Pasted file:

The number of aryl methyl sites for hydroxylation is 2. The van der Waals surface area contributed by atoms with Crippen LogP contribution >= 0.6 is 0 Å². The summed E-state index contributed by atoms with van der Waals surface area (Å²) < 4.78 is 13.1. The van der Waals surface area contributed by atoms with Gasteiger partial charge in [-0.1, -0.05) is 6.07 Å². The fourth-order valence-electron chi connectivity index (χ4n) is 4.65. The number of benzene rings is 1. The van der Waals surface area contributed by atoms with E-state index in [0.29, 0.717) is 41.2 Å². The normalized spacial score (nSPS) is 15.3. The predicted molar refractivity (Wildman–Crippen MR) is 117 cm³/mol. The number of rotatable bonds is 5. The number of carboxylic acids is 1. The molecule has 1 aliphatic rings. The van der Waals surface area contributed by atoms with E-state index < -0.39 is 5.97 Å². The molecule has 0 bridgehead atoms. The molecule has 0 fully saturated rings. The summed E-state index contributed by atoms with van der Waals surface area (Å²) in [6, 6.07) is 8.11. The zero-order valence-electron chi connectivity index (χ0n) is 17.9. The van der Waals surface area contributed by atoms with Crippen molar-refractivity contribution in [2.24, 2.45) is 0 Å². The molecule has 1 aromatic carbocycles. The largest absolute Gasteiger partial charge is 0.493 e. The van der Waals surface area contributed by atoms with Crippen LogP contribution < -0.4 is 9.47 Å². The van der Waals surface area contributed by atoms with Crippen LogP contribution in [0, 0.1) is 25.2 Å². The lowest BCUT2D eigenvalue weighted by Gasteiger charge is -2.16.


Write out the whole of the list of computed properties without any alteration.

The number of aryl methyl sites for hydroxylation is 2. The van der Waals surface area contributed by atoms with Crippen LogP contribution >= 0.6 is 0 Å². The summed E-state index contributed by atoms with van der Waals surface area (Å²) < 4.78 is 13.1. The van der Waals surface area contributed by atoms with Gasteiger partial charge in [-0.1, -0.05) is 6.07 Å². The fourth-order valence-electron chi connectivity index (χ4n) is 4.65. The number of benzene rings is 1. The van der Waals surface area contributed by atoms with E-state index in [0.29, 0.717) is 41.2 Å². The normalized spacial score (nSPS) is 15.3. The predicted molar refractivity (Wildman–Crippen MR) is 117 cm³/mol. The number of rotatable bonds is 5. The number of carboxylic acids is 1. The molecule has 1 aliphatic rings. The van der Waals surface area contributed by atoms with E-state index < -0.39 is 5.97 Å². The molecule has 0 bridgehead atoms. The molecule has 0 fully saturated rings. The summed E-state index contributed by atoms with van der Waals surface area (Å²) in [6, 6.07) is 8.11. The zero-order valence-electron chi connectivity index (χ0n) is 17.9. The van der Waals surface area contributed by atoms with Crippen molar-refractivity contribution in [2.24, 2.45) is 0 Å². The molecule has 1 aromatic carbocycles. The largest absolute Gasteiger partial charge is 0.493 e. The van der Waals surface area contributed by atoms with Crippen LogP contribution < -0.4 is 9.47 Å². The van der Waals surface area contributed by atoms with Crippen LogP contribution in [0, 0.1) is 25.2 Å². The lowest BCUT2D eigenvalue weighted by Gasteiger charge is -2.16.